By Vina Medenilla
In Silang, Cavite, a cafe that plant enthusiasts would not want to miss out on is Monstera Cafe.
This coffee shop is not an ordinary one since it is filled with common to rare varieties of aroids, mostly Monsteras and Philodendrons.
It is owned by two couples who are friends, namely Herbert Babia and Monica Romerosa, as well as spouses Christian and Cristina Giron.
Each of them has a role to play in business operations. The one in charge of the plant maintenance is Babia who transplants, propagates, and fertilizes the plants. He gets help from a dining staff who waters the plants when needed.
Their plants, which mostly belong to the Araceae or aroid family, include varieties of Monstera, Philodendron, Caladium, Anthurium, Syngonium, and Colocasia.
Here are some of the basic needs of aroids and other ornamental plants that they grow inside Monstera Cafe.
Water. Most ornamentals, except for ferns, are watered once a week. They expose the ferns to direct sunlight before opening the cafe and place them back in a shaded area to prevent their leaves from wilting.
They save rainwater for daily use and they also have a machine to customize the acidity or pH level of water for the plants.
“Plants need 5.5 to 6.5 pH, anything below 5.5 means it is acidic, while anything above is alkaline and harmful to the plants.”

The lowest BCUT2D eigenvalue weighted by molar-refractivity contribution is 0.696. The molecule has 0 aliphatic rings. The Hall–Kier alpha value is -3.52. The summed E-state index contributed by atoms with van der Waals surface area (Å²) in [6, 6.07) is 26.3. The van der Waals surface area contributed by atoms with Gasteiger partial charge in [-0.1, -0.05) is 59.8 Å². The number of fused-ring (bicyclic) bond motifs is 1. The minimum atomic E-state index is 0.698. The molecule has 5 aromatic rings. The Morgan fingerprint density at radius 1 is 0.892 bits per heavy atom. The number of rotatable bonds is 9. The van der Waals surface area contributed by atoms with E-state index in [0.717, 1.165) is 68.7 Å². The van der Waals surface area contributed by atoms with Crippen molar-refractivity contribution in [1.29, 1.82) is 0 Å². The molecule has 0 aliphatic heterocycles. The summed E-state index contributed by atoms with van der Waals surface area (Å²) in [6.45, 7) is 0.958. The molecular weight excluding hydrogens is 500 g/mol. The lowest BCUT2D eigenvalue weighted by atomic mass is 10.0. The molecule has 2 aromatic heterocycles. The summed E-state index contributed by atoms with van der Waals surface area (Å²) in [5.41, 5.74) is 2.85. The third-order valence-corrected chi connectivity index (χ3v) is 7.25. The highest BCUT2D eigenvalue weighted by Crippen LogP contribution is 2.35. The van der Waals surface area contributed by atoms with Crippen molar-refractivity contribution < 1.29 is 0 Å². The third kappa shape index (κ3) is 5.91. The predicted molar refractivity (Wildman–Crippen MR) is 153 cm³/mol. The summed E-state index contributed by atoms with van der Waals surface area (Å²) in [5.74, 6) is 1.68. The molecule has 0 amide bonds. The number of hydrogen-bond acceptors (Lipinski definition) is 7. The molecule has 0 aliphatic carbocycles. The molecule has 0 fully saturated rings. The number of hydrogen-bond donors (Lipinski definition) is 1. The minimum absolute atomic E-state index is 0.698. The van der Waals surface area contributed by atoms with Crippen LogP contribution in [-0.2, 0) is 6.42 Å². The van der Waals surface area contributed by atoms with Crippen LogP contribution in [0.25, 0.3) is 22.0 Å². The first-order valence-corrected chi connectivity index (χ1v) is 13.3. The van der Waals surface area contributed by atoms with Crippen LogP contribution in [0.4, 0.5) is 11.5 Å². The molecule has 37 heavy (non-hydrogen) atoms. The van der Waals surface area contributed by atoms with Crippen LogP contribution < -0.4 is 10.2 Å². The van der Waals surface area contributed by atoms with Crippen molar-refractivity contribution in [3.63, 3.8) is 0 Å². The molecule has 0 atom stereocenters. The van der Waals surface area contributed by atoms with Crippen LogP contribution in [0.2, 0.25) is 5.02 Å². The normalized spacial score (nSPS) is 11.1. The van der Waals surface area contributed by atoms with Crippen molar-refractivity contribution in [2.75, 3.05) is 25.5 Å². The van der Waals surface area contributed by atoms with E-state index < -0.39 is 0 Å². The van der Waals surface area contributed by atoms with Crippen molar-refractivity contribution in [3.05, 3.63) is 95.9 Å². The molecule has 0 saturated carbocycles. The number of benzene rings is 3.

Soil mix. Their soil mix for aroids is composed of 50 percent coco peat, 10 percent vermicast, 10 percent acacia leaves, 10 percent rice hull, 10 percent garden soil, and 10 percent carbonized rice hull.
Trellis. To support the climbing philodendrons that are planted in pots, they use fern sticks, moss poles, and tree barks.
Fertilizer. The majority of plants are fed with osmocote, maxxicote, urea, or complete fertilizer to promote foliage growth.
Variegated plants such as Monstera Albo Borsigiana, Syngonium Albo, and Monstera Thai Constellation are given osmocote plus for additional nutrients.
Pest control. A plant disease called rust fungus, which causes small rusty spores on leaves, is one issue they previously encountered with Monstera Deliciosa and giant Monstera Thai Constellation.
Every two weeks, they spray a mixture of baking powder and water to keep it under control.
They do not apply harmful pesticides and go for neem oil for a more natural option. They simply add a teaspoon of neem oil in 1.5 liters of water and spray it to their plants every two weeks.
The grower said that most Monstera and Philodendron varieties are relatively easy to care for, especially if placed under the trees where they can get enough filtered light and rainwater they need to thrive.
However, the variegated ones like Monstera Thai Constellation are slow growers and more prone to root rot, especially when potted.
Aroids, particularly uncommon or variegated ones, can be excellent investments and collection items. They provide not only stunning leaf patterns, shapes, and sizes, but also potential to earn money.
For more information, visit Monstera Cafe